Too many building materials websites are designed from how the manufacturer thinks the site should be navigated and not the way the customer actually wants to use it. If your website is difficult to navigate, you will lose potential customers to an easier-to-navigate competitor’s site. Don’t make them think about where you have hidden what they need.
They should not have to make too many clicks before they land on the appropriate page. Each drop-down menu should have no more than five items. The fewer the better. The next time you redesign your site, sit with customers and have them show you what they like and don’t like about your site and your competitors. You should also ask them about what are the best building materials websites and why.
6. Dysfunctional Search Function.
There’s nothing more frustrating than entering search terms into a search box and getting back information unrelated to your search. Make sure your site’s search function is relevant to the questions visitors will ask about your products.
7. Ignoring Your Audience.
Know who your audience segments are and make your site accessible to all of them. For example, have a sub-menu specifically for builders, architects, and contractors while another sub-menu addresses pages specifically intended for homeowners and other customers.
8. No Calls to Action.
Have a menu item that speaks to how a customer buys your product or receives a sample; how they receive literature about your products; how to get a representative to call them. Effective calls to action also solicit information from the visitor.
For example, a request to receive your company’s newsletter will also provide the contact information for that visitor. Keep it simple. If you ask for too much information, you will scare them off. Only ask what you need to contact them again — and coincidentally provide lead information for future marketing purposes.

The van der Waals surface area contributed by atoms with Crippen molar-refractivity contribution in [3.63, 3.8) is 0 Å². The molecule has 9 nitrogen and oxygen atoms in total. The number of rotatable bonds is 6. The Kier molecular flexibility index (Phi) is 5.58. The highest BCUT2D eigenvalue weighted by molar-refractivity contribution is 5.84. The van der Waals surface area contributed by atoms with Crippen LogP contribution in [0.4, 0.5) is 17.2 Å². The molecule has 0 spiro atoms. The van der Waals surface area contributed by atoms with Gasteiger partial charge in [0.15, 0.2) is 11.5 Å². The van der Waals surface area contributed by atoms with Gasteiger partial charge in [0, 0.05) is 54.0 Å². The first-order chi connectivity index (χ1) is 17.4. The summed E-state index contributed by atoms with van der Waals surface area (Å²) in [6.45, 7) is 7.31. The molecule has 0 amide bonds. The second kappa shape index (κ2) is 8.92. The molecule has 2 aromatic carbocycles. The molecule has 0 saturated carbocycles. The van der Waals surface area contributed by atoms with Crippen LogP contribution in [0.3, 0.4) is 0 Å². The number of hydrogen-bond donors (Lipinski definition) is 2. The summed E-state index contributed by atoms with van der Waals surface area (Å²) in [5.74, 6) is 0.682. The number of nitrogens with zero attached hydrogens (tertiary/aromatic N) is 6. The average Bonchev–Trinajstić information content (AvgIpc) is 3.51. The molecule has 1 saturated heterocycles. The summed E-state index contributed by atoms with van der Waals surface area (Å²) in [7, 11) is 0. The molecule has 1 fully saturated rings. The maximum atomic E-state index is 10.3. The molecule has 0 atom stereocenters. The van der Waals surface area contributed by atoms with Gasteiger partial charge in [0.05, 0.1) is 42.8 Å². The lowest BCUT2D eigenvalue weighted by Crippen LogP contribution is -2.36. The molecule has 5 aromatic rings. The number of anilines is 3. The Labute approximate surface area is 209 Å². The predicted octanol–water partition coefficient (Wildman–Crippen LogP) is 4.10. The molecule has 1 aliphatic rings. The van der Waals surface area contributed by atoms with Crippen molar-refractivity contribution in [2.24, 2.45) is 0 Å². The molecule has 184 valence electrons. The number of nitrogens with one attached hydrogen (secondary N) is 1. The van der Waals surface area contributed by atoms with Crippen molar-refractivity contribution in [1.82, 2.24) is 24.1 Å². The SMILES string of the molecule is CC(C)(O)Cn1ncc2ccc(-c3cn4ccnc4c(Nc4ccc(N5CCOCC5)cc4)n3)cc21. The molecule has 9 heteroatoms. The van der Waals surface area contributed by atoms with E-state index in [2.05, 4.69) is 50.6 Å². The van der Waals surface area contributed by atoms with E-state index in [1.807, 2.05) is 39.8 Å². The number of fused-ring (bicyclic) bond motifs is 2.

9. Just an Online Catalog.
Use your website to build your reputation. Start a blog or have someone write a white paper on a particular topic. These inbound marketing measures can help you build a reputation as an expert in the topics that are important for people who buy your products. Even a relatively static website can have a blog or resource button to read an important white paper. Make your website your 24/7 sales channel.
10. Not Mobile Friendly.
Your customers visit online businesses more often through their mobile devices rather than traditional computers. You want your website to stay relevant to search engines like Google, who are giving higher rankings to mobile-friendly websites. A surprising number of building materials websites are not mobile friendly.
Finally, make a strong commitment to your website. Creating a website is not a “one and done” concept. You will need to spend time money to keep your website current with updated content. You will want to make it responsive to changes in the way people search online.
Clients frequently tell me they don’t have the time or money to devote to their websites. They see it as something that has to be added to their budgets or that they need to add more people. I frequently find that they are spending too much time and money on old school marketing efforts that they have always done and can’t imagine not doing. That’s where the time and money is.
Every day you don’t give your online efforts a priority over everything else is another day that you are slipping further behind.
If you would like to discuss how to improve your online marketing or other ways to grow your sales, please contact Zach at Venveo or Mark at Whizard Strategy. We look forward to talking with you about how we can help you make your business grow.